What is a cell and what makes it cancerous? Part 1

As a cancer researcher I often get questions like, “how does a healthy cell become cancerous?” and “why are cancer cells bad for us?” These are valid questions that I would like to address. But before I try to answer these questions, I would like to give you a brief introduction to the human cell.

Just like the atom is the basic unit of matter, the cell is the basic unit of life and living organisms. As the smallest unit of life, cells can either work individually such as red blood cells transporting oxygen to our tissues/organs or work together to form tissues, organs and organ systems that are required for a functional organism (see figure 1). Structurally, a cell is comparable to a house. Just like a house, a cell has walls called the cell membrane. The cell membrane separates the cells interior from its external environment and consists of phospholipids (fat-derived molecules) and proteins. Proteins embedded in the cell membrane form channels across the cell membrane to allow ions and molecules to enter/exit the cell. These channels are equivalent to the door of a house.

Levels of organization

Internally, cells have compartments called organelles, which are equivalent to the rooms in a house. Just like each room in a house has a specific purpose, each organelle in the cell has a specific purpose.

Major organelles in a human cell includes the cell nucleus, which harbors our genetic material, DNA (deoxyribonucleic acid). The DNA contains all the information (genes) that is required to generate a living organism. The DNA molecule itself consists of four different molecules (guanine, adenine, thymine and cytosine) that are attached to each other to form long strands. Each strand is paired with another strand to form the double stranded DNA molecule. If one would stretch out and add up the length of all the 46 DNA molecules in a single cell, it would reach over 2 meters.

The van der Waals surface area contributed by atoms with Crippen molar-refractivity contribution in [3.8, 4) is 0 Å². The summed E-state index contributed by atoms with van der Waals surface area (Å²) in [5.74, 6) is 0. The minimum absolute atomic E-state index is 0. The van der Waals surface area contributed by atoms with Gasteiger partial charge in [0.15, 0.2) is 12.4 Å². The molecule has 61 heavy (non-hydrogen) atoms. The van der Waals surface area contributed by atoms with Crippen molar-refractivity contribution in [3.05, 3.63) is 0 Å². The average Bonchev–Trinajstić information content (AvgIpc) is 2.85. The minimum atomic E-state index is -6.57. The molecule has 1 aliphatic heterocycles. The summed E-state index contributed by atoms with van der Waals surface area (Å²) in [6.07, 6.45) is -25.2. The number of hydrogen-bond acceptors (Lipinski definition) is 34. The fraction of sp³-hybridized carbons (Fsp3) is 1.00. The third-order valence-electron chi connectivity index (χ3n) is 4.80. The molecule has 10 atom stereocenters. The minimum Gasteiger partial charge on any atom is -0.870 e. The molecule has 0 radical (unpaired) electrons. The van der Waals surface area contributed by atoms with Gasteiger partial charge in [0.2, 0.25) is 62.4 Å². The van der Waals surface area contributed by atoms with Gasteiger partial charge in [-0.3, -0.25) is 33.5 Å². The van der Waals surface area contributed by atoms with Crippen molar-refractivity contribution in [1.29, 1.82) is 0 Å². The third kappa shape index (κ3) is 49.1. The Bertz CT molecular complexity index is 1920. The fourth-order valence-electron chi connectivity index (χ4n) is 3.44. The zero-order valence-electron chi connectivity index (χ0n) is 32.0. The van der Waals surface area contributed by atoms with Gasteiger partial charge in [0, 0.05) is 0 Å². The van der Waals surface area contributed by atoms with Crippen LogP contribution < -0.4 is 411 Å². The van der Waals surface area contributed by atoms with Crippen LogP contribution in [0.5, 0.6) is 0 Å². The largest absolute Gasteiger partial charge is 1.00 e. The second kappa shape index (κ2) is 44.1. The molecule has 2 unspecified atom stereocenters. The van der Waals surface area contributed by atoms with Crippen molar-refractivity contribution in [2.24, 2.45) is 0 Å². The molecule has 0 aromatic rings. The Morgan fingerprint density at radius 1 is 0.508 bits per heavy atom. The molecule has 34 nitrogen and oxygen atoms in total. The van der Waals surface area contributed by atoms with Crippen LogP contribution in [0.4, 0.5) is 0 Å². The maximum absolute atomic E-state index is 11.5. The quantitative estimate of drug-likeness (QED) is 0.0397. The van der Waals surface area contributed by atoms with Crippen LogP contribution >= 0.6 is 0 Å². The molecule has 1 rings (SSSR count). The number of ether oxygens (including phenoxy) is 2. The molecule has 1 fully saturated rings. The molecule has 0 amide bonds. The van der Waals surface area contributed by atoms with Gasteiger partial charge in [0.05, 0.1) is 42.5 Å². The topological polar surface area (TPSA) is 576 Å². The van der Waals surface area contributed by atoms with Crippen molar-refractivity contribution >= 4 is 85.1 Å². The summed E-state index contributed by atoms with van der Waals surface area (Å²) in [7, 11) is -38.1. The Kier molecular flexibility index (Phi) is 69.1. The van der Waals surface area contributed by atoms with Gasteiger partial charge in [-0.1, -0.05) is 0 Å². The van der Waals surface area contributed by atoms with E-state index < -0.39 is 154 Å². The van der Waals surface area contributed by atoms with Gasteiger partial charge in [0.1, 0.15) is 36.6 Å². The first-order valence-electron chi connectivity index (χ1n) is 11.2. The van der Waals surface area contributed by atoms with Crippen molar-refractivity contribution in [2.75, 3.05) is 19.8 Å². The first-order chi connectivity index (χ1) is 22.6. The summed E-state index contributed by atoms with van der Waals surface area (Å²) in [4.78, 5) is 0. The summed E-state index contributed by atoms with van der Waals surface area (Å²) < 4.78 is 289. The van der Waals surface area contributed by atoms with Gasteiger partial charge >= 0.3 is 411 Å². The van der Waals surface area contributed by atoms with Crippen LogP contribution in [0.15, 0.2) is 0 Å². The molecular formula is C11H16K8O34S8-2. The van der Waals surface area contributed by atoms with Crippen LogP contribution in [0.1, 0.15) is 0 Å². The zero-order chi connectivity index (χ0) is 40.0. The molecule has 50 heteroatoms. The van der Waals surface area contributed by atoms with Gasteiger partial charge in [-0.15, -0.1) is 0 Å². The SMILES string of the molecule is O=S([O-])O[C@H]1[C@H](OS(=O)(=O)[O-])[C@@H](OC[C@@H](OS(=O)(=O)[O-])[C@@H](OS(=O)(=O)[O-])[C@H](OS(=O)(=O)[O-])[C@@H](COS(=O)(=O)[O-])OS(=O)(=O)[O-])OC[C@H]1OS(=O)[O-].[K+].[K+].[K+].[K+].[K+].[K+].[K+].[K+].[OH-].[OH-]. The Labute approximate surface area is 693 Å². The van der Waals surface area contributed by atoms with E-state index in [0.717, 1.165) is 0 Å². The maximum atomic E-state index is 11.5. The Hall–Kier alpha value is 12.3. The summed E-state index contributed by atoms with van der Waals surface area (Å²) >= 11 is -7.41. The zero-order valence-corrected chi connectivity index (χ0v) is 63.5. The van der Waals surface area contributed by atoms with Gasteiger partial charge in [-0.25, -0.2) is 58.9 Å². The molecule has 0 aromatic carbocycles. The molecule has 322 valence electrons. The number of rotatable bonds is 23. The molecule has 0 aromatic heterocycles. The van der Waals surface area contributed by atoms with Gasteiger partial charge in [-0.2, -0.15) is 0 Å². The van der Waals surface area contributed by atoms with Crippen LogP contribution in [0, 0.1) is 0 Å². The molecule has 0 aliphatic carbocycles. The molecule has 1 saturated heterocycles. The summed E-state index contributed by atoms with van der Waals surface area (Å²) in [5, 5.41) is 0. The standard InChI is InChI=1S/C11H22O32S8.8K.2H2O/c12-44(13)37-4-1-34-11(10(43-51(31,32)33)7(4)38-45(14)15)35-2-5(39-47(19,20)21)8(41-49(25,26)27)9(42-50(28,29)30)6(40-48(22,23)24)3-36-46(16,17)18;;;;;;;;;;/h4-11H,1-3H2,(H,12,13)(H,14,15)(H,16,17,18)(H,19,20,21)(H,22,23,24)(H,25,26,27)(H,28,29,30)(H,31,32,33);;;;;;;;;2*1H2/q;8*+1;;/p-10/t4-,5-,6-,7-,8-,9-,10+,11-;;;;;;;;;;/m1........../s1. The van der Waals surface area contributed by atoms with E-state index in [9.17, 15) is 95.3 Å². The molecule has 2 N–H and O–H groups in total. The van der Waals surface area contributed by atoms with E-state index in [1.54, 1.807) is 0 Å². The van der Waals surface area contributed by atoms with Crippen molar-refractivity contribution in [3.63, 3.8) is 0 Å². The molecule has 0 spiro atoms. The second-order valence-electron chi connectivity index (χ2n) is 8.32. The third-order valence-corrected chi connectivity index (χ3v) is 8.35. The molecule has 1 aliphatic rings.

Schematic overview of the DNA molecule. G=guanine, C=cytosine, A=adenine, T=thymine

The endoplasmic reticulum (ER) is the organelle where many of the newly synthesized proteins first end up before they are transported to their final destination. In contrast to the DNA, which is the molecule that contains information that is needed to produce a protein and thus a functional cell, proteins are the molecules that do most of the physical work in the cell. Proteins are referred to as “the molecules of life”. In order for the proteins to function properly, they need to have the correct structure. It is in the ER where proteins are folded into their proper 3D structure.

Most proteins in the ER are then transported to the Golgi apparatus. The Golgi apparatus is the sorting facility of the cell. Different proteins are needed at different places in the cell. It is in the Golgi apparatus where the proteins are sorted and shipped to their final destination.

The last major organelle in a human cell is the mitochondria. Mitochondria are known as the power stations of the cell. They break down nutrients that the cells have taken up to generate energy molecules. Different types of cells have different amount of mitochondria. Muscle cells, which require a lot of energy, can have up to thousands of mitochondria while mature red blood cells lacks mitochondria.

Overview of the cell interior
Overview of the cell interior

Though a human cell is much more complex than I’ve described it, I will not go into further detail. In the next post I will discuss how a normal cell becomes cancerous and why they are bad for us.

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